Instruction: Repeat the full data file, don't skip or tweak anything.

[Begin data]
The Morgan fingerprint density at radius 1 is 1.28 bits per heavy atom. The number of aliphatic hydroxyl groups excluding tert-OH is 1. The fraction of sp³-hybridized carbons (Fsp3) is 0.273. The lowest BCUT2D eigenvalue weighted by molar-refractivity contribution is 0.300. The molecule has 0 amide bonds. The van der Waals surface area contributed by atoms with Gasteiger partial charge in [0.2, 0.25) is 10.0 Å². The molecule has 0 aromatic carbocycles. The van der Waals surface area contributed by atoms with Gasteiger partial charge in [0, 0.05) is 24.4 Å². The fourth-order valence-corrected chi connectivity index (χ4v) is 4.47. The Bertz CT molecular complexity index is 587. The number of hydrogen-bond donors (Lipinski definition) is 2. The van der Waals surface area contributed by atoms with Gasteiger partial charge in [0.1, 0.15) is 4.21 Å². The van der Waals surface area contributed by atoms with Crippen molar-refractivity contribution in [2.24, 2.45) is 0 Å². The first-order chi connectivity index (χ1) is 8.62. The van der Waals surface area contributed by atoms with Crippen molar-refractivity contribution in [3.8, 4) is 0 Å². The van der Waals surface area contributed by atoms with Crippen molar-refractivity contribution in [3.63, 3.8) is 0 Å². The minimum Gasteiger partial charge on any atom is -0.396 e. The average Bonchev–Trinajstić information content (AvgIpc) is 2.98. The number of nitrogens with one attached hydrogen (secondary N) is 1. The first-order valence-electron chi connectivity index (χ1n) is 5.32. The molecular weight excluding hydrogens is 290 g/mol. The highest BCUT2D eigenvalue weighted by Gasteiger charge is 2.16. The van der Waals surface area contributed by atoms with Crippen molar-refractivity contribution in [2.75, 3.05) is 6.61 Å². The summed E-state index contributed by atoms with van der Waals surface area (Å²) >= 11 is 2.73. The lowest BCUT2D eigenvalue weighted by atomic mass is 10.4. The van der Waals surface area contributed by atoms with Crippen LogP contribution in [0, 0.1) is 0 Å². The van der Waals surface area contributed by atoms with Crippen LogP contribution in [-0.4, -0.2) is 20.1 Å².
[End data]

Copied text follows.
The Morgan fingerprint density at radius 1 is 1.28 bits per heavy atom. The number of aliphatic hydroxyl groups excluding tert-OH is 1. The fraction of sp³-hybridized carbons (Fsp3) is 0.273. The lowest BCUT2D eigenvalue weighted by molar-refractivity contribution is 0.300. The molecule has 0 amide bonds. The van der Waals surface area contributed by atoms with Gasteiger partial charge in [0.2, 0.25) is 10.0 Å². The molecule has 0 aromatic carbocycles. The van der Waals surface area contributed by atoms with Gasteiger partial charge in [0, 0.05) is 24.4 Å². The fourth-order valence-corrected chi connectivity index (χ4v) is 4.47. The Bertz CT molecular complexity index is 587. The number of hydrogen-bond donors (Lipinski definition) is 2. The van der Waals surface area contributed by atoms with Gasteiger partial charge in [0.1, 0.15) is 4.21 Å². The van der Waals surface area contributed by atoms with Crippen molar-refractivity contribution in [2.24, 2.45) is 0 Å². The first-order chi connectivity index (χ1) is 8.62. The van der Waals surface area contributed by atoms with Crippen molar-refractivity contribution in [3.8, 4) is 0 Å². The van der Waals surface area contributed by atoms with Crippen molar-refractivity contribution in [3.63, 3.8) is 0 Å². The minimum Gasteiger partial charge on any atom is -0.396 e. The average Bonchev–Trinajstić information content (AvgIpc) is 2.98. The number of nitrogens with one attached hydrogen (secondary N) is 1. The first-order valence-electron chi connectivity index (χ1n) is 5.32. The molecular weight excluding hydrogens is 290 g/mol. The highest BCUT2D eigenvalue weighted by Gasteiger charge is 2.16. The van der Waals surface area contributed by atoms with Crippen molar-refractivity contribution in [2.75, 3.05) is 6.61 Å². The summed E-state index contributed by atoms with van der Waals surface area (Å²) >= 11 is 2.73. The lowest BCUT2D eigenvalue weighted by atomic mass is 10.4. The van der Waals surface area contributed by atoms with Crippen LogP contribution in [0, 0.1) is 0 Å². The van der Waals surface area contributed by atoms with Crippen LogP contribution in [-0.4, -0.2) is 20.1 Å².